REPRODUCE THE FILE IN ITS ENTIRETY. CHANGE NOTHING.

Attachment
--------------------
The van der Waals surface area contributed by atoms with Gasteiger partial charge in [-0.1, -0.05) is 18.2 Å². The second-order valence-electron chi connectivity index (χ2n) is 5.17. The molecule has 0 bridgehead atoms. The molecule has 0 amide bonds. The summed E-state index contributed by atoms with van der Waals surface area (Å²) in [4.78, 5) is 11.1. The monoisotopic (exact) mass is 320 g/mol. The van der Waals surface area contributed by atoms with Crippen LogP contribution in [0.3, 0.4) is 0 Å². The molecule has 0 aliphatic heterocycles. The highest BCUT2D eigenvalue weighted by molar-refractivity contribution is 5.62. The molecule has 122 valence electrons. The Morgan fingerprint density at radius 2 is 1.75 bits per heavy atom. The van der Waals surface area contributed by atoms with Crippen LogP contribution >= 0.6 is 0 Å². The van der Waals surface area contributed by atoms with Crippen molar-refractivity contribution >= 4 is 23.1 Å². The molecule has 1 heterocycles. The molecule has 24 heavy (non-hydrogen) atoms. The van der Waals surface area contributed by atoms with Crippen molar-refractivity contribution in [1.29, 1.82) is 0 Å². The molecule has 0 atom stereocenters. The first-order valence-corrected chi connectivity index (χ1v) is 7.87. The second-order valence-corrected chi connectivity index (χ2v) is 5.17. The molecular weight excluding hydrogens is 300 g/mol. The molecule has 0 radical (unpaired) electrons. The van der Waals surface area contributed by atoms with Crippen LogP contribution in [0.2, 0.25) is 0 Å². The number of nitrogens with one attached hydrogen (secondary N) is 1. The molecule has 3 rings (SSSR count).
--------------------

The van der Waals surface area contributed by atoms with Gasteiger partial charge in [-0.1, -0.05) is 18.2 Å². The second-order valence-electron chi connectivity index (χ2n) is 5.17. The molecule has 0 bridgehead atoms. The molecule has 0 amide bonds. The summed E-state index contributed by atoms with van der Waals surface area (Å²) in [4.78, 5) is 11.1. The monoisotopic (exact) mass is 320 g/mol. The van der Waals surface area contributed by atoms with Crippen LogP contribution in [0.3, 0.4) is 0 Å². The molecule has 0 aliphatic heterocycles. The highest BCUT2D eigenvalue weighted by molar-refractivity contribution is 5.62. The molecule has 122 valence electrons. The Morgan fingerprint density at radius 2 is 1.75 bits per heavy atom. The van der Waals surface area contributed by atoms with Crippen LogP contribution >= 0.6 is 0 Å². The van der Waals surface area contributed by atoms with Crippen molar-refractivity contribution >= 4 is 23.1 Å². The molecule has 1 heterocycles. The molecule has 24 heavy (non-hydrogen) atoms. The van der Waals surface area contributed by atoms with Crippen molar-refractivity contribution in [1.29, 1.82) is 0 Å². The molecule has 0 atom stereocenters. The first-order valence-corrected chi connectivity index (χ1v) is 7.87. The second-order valence-corrected chi connectivity index (χ2v) is 5.17. The molecular weight excluding hydrogens is 300 g/mol. The molecule has 0 radical (unpaired) electrons. The van der Waals surface area contributed by atoms with Crippen LogP contribution in [0.2, 0.25) is 0 Å². The number of nitrogens with one attached hydrogen (secondary N) is 1. The molecule has 3 rings (SSSR count).